"considerably higher" speed than a brisk walk down the stairs. Yet, in all my
training, I have never heard any other reference used. Please define
"considerably higher".

You mention a simple formula for calculating downwash velocity yet you didn't
post it. I'd be interested in knowing this too.


Stephen Austin
Austin Ag Aviation
Charleston, Missouri
  #4  
Old July 4th 03, 09:05 PM
Jim Eli
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"Michael McNulty" wrote in message ...
"Stephen Austin" wrote in message
...

snip


Yes, but that downwash is not able to continue unabated. Immediately on
leaving the disc it is compressed against surrounding air which slows it
considerably.


Wrong. In hover the downwash actually doubles in speed as gets leaves the
plane of the disc, due to wake contraction. This is a basic fact of
helicopter aerodynamics.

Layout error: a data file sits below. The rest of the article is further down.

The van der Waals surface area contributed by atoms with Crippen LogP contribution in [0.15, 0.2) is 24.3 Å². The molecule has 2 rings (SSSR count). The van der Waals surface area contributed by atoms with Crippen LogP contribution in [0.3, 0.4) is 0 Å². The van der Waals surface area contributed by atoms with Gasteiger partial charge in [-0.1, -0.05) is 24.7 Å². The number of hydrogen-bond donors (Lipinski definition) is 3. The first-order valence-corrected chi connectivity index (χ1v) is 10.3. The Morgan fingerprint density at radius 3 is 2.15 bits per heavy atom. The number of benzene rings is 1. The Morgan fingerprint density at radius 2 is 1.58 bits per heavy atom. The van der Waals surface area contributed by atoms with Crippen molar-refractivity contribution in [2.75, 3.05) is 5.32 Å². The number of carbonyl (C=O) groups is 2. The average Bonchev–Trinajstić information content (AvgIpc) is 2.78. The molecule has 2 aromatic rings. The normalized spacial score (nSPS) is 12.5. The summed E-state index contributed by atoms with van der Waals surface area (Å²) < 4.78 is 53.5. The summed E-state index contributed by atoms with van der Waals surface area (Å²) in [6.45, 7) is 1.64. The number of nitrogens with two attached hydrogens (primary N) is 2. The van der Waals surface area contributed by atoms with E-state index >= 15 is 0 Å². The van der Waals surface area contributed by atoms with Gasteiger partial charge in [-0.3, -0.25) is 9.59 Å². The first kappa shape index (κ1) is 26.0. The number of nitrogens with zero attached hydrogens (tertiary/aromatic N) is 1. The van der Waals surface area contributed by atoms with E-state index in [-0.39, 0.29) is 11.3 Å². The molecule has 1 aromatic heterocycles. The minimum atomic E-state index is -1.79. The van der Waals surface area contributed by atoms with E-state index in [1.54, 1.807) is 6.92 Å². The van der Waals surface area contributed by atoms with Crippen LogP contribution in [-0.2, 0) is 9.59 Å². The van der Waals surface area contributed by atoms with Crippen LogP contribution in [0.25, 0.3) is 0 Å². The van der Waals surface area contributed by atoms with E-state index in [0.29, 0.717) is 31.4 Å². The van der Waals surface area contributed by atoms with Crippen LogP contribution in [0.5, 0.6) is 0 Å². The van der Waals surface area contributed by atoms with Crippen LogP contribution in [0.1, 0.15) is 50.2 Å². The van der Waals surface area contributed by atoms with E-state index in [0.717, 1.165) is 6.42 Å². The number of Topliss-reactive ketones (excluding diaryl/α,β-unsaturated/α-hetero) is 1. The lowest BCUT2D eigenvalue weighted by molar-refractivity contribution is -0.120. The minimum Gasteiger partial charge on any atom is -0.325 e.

Your assertion was that for a large helicopter to get into SWP it would

take
"considerably higher" speed than a brisk walk down the stairs. Yet, in

all my
training, I have never heard any other reference used. Please define
"considerably higher".

You mention a simple formula for calculating downwash velocity yet you

didn't
post it. I'd be interested in knowing this too.


Here's a simplified example for an AS-350b2:
Main Rotor Radius: r = 17.5 (ft)
Gross Weight: gwt = 4961 (lbs)
Disc Loading: DL = gwt/pi*r^2 = 4961/3.1415*17.5*17.5 = 5.16 (lbs/sqft)
Air Density: rho = 0.002377 (standard day sea level)
Downwash Velocity: v = (DL*2/rho)^1/2 = (5.16*2/0.002377)^1/2 = 65.87 (fps)
v = v*3600/5280 = 44.9 (mph)
Which is considerably faster than a speed I can attain walking.
  #5  
Old July 5th 03, 02:37 PM
Stephen Austin
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Here's a simplified example for an AS-350b2:
Main Rotor Radius: r = 17.5 (ft)
Gross Weight: gwt = 4961 (lbs)
Disc Loading: DL = gwt/pi*r^2 = 4961/3.1415*17.5*17.5 = 5.16 (lbs/sqft)
Air Density: rho = 0.002377 (standard day sea level)
Downwash Velocity: v = (DL*2/rho)^1/2 = (5.16*2/0.002377)^1/2 = 65.87 (fps)
v = v*3600/5280 = 44.9 (mph)
Which is considerably faster than a speed I can attain walking.



So are you telling me that you believe that it will take a 44.9 mph descent
before an A-Star will get into SWP? I'm sorry, no offense, but I find that
hard to believe. I've got a little A-Star time, but I never entered SWP with